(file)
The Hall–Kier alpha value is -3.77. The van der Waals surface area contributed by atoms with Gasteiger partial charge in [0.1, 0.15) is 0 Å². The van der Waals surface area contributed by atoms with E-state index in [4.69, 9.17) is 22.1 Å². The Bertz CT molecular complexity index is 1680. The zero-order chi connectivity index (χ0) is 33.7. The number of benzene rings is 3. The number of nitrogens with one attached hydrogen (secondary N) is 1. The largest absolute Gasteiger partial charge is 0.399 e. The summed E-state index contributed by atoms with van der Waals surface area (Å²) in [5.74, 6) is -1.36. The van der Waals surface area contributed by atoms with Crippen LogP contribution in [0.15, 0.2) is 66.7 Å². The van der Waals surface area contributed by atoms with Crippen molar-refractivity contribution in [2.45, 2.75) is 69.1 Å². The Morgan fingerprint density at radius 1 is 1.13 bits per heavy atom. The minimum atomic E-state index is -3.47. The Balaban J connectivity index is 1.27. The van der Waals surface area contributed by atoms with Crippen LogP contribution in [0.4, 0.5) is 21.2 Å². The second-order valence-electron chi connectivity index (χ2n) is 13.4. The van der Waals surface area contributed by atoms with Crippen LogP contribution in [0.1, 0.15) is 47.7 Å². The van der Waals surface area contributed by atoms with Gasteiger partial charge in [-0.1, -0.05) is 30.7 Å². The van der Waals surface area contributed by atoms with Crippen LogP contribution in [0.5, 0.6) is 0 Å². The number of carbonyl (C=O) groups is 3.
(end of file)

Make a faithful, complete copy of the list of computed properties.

The Hall–Kier alpha value is -3.77. The van der Waals surface area contributed by atoms with Gasteiger partial charge in [0.1, 0.15) is 0 Å². The van der Waals surface area contributed by atoms with E-state index in [4.69, 9.17) is 22.1 Å². The Bertz CT molecular complexity index is 1680. The zero-order chi connectivity index (χ0) is 33.7. The number of benzene rings is 3. The number of nitrogens with one attached hydrogen (secondary N) is 1. The largest absolute Gasteiger partial charge is 0.399 e. The summed E-state index contributed by atoms with van der Waals surface area (Å²) in [5.74, 6) is -1.36. The van der Waals surface area contributed by atoms with Crippen LogP contribution in [0.15, 0.2) is 66.7 Å². The van der Waals surface area contributed by atoms with Crippen molar-refractivity contribution in [2.45, 2.75) is 69.1 Å². The Morgan fingerprint density at radius 1 is 1.13 bits per heavy atom. The minimum atomic E-state index is -3.47. The Balaban J connectivity index is 1.27. The van der Waals surface area contributed by atoms with Crippen LogP contribution in [0.4, 0.5) is 21.2 Å². The second-order valence-electron chi connectivity index (χ2n) is 13.4. The van der Waals surface area contributed by atoms with Crippen LogP contribution in [0.1, 0.15) is 47.7 Å². The van der Waals surface area contributed by atoms with Gasteiger partial charge in [-0.1, -0.05) is 30.7 Å². The van der Waals surface area contributed by atoms with Crippen LogP contribution in [0.5, 0.6) is 0 Å². The number of carbonyl (C=O) groups is 3.